2024 gala keynote leads with love

Chris Singleton shares his story of tragedy to transformation

Chris Singleton often travels for work. These travels include school tours where the author and motivational speaker sees firsthand the impact of children living in paycheck-to-paycheck households. He tells the story of one young boy who often slept in class. When Chris asked why, the teacher told him his mother works multiple jobs to make ends meet which means she gets home late. This boy had made it his mission to wait up for her so they could spend time together.

This was just one of many stories shared by Singleton as the keynote speaker at our 2024 Annual Gala: Changing Rules. Changing Lives. Our goal at the Shriver Center on Poverty Law is to build a future free from racism and poverty, and to transform the interlocking systems designed to keep those inequities alive.

Poverty creates adult-sized worries for kids. It forces them to make choices no child should have to make — should I get a good night’s sleep and be ready for first period tomorrow or stay up so I can take advantage of the only time I have to spend with my mama? LaTanya Jackson Wilson, vice president of advocacy at the Shriver Center on Poverty Law, asked, “If we have $900 to give to support raising a child, why aren’t we giving it to the parents?” Chris posed that it would likely end the need for that evening job and free up her time for her son — it would strengthen her family.

Chris, in his keynote address, spoke about those who have had a particular impact on his life and his mission to lead with love.  

His wife. His mother.  

A young white male. Raised in poverty, misled, misinformed, and misguided, he walked into Chris’ family church on June 17, 2015, during the Black congregation’s Bible study, and took the lives of nine African American church members, including Chris’s mother, Sharonda Coleman-Singleton. The tragic loss, the attack’s heavy racial undertones, and the context of a country frequented by instances of gun violence and racism made the massacre a turning point for many. For Chris, it was the start of the realization that while he couldn’t bring his church family or mother back, he could be the opposite of his mother’s killer. He could lead with love.  

As we learned from our first-ever Everyday Warrior awardee, Carmyn, to change rules that change lives, it’s important to lead with love, and it was felt at the April 11 gala as Chris led the audience of 300 through a moment of deeply interpersonal connection. “Stand up and embrace someone who doesn’t look like you. Tell them you love them.” You could feel the love and unity building in the room. This moment was a powerful reminder that to achieve a future where everyone has equitable access to prosperity, it is important to connect across difference.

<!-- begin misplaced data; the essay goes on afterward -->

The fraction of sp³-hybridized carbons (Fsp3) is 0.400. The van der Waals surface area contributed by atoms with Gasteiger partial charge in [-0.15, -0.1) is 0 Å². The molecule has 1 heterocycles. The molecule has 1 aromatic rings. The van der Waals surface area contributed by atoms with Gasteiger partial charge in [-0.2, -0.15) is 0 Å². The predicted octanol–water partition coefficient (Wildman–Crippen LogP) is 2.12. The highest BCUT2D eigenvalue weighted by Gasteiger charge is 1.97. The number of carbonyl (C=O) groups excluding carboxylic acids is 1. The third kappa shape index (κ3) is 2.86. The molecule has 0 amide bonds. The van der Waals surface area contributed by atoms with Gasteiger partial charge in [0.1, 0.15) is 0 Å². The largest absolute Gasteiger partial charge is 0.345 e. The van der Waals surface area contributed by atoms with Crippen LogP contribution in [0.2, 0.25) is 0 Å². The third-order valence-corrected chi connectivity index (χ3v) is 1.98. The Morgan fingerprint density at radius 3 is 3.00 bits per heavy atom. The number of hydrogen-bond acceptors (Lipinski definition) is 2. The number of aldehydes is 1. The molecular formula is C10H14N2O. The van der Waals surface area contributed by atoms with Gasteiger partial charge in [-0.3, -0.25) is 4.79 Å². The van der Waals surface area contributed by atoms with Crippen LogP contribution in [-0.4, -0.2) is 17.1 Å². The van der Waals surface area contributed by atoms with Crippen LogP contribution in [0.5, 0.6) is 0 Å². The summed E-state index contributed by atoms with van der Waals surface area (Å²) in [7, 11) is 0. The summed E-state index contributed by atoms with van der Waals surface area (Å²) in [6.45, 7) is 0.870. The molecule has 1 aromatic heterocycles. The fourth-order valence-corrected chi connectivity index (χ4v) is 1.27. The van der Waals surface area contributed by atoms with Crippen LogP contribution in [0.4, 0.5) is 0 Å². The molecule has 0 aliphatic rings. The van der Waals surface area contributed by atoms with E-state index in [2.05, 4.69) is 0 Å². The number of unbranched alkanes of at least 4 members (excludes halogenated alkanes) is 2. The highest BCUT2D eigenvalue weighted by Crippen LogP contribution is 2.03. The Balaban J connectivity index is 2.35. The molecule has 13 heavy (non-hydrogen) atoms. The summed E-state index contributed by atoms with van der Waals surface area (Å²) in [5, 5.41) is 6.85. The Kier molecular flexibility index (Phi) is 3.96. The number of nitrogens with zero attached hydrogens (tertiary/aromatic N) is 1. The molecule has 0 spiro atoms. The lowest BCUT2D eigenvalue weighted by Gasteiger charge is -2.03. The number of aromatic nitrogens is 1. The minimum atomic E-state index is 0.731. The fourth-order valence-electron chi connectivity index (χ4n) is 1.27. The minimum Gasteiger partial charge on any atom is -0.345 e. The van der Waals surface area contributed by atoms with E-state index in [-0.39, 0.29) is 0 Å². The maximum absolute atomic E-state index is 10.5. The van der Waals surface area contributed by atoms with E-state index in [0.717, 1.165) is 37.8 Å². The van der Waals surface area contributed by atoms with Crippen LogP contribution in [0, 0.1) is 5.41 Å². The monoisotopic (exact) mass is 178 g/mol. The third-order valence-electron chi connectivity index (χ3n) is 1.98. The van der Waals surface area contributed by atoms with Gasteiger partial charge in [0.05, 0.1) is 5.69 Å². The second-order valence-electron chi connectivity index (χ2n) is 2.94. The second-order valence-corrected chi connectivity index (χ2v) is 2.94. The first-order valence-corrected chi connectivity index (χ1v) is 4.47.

Angelique Strong Marks, the 2024 Annual Gala event chair, pointed out to the audience that poor Black Americans and poor white Americans have many circumstances, and subsequently needs, in common. And yet animosity exists between these groups by design. But when you create an environment marked by difference, animosity, and scarcity, there is no room for unity, love, and equity.

“I think about my mother’s killer. And I think, man, just the optimism that I have, if I would have met this guy … gave him a hug and said I love you to him,” Chris said while onstage at the gala. “Maybe he taught me a few things. Maybe I taught him a few things. I just think, man, maybe my mom would still be here.”  

But according to Chris, “people change people,” and we would add, people change policy. Everyone has a role to play in the drive toward an equitable America. Chris’ role is to bring people together with a message of love and unity — to change hearts and minds and help people see our shared vision of a nation free from racism and poverty. The Shriver Center’s role is to amplify voices, like Chris’, and lead the charge to change these rules that change lives.

Where does that leave us? At the end of the day, when we hear 9 million children are living in poverty, we come together and say that enough is enough.

Unity doesn’t just happen when you’re surrounded by people who look and think like you. It happens when you lead with love. Similarly, we train lawyers, community organizers, and other activists to build the skills that are vital to equal justice advocacy, with a focus on racial justice, community power, affirmative advocacy, and leadership development. 

Standing together, side by side, we can change rules to change lives.

Thank you to the changemakers who supported our 2024 Annual Gala and fuel our big goals to build a better, brighter future for our nation, where all people can live healthy, productive lives. 

About the Author

Erin Dowland Kabwe
Erin Dowland Kabwe
Erin Dowland Kabwe
Vice President of Development


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